Bottle refund machine could save Welsh marine life

A BOTTLE refund machine was shown to 14 AMs by the Marine Conservation Society at the Senedd in a bid to stop plastic waste turning up on Welsh shores.
It is receiving cross-party support ahead of a Department for Environment, Food and Rural Affairs and Welsh Government consultation later this month.
When a bottle or a can is inserted into the machine, a voucher is printed out which would then be exchanged for money and could help Wales’ effort to become a “Zero Waste Nation”.
The scheme was tested by Iceland stores at five UK sites. Shoppers received a 10p voucher for every bottle returned and in November 2,583 bottles were recycled daily.
The machines could help reduce the amount of plastic damaging marine life as 70% of all litter found on UK beaches is plastic. People in UK are going through 13 billion bottles a year with 3 million of them being thrown away.
Tory AM David Melding, who sponsored the event on January 30, said: “I am so pleased to be able to bring this event to Cardiff Bay to give Assembly Members first-hand experience of how a deposit return scheme vendor actually works in practice.

AM David Melding who sponsored the event (photo supplied by MCS)

“There are a lot of elements in this type of system that need close examination to see how it would work best, but if we can learn anything from the countries that already operate them, it’s that they’re effective and have phenomenal results.
“I hope this event fires the starting pistol for the establishment of a deposit return scheme in Wales. Let’s make Wales plastic free!”
The MCS has been doing a beach clean up for 25 years around the UK and, on average, 53 drinks containers are found every 100 metres.
Dr Sue Kinsey, a MCS technical specialist, said: “Deposit return systems have been known to increase high-quality recycling levels to over 90% in other parts of the world and decrease littering. Imagine that in Wales.
“A scheme would result in a really positive impact on litter levels across Welsh beaches and countryside.”
Gill Bell, the MCS head of conservation in Wales said: “Although Wales is the world’s third best recycling nation, we need to move away from being a throwaway society to a circular economy – we believe putting a value on these items will lead to behaviour change.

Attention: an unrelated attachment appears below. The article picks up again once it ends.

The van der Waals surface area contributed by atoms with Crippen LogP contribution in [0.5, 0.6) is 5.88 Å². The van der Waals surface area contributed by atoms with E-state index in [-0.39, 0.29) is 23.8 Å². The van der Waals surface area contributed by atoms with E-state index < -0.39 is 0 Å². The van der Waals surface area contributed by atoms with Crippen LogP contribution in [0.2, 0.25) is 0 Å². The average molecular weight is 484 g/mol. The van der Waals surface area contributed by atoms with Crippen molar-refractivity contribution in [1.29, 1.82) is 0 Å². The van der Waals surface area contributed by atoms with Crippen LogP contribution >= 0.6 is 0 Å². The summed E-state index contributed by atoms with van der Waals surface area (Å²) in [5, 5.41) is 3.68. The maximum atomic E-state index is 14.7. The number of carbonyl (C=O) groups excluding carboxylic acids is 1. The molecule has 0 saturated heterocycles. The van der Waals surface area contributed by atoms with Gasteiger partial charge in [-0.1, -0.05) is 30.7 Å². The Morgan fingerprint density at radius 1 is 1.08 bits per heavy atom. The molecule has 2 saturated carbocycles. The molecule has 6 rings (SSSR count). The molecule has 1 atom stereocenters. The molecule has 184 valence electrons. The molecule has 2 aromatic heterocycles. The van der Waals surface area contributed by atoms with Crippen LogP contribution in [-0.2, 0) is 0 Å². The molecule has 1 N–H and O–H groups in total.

“Countries where these schemes have been put in place have seen a significant reduction in littering of these items.
“We need a deposit return scheme in Wales for plastic and glass bottles, and drinks cans which will increase recycling rates, reduce beach litter and help meet our well-being goal of being globally responsible Wales.”
Among the AMs at the event was Labour’s Jenny Rathbone who said: “We urgently need to set up container deposit schemes to move forward and to stop plastic going into the ocean. I hope the supermarkets become early adopters.”
She posted a picture of the machine on Twitter.

Hannah Blythyn, deputy minister for housing and local government who has responsibility for waste and recycling said: “It was interesting to have the chance to test the deposit return machine at the #STOPTHEPLASTICIDE showcase.
“It’s distressing to see and hear about the amount of plastic, cans and lids which are being found on our beaches and in our seas and it is heartening to see the work the Marine Conservation Society does in reducing beach and marine litter.
“Whilst Wales successfully captures at least 75% of plastic bottles for recycling from households we still need to prevent marine litter and recycle more. We will shortly be consulting jointly with England on a Deposit Return Scheme and I am keen to hear a wide range of views as part of this.”
The MCS also wants to see greater responsibility for the producers of the bottles with the introduction of an “extended producer responsibility” system – it would mean that a producer becomes responsible for the any costs caused by litter prevention and clean-up.
At the moment only 10% of these costs are borne by the producers while the rest is a burden on the taxpayer.
MCS also wants to see a levy on disposable drink cups in an effort to reduce consumption.
Denmark, Germany and Sweden have had great success with the machines and now on average recycle 90% of all bottles.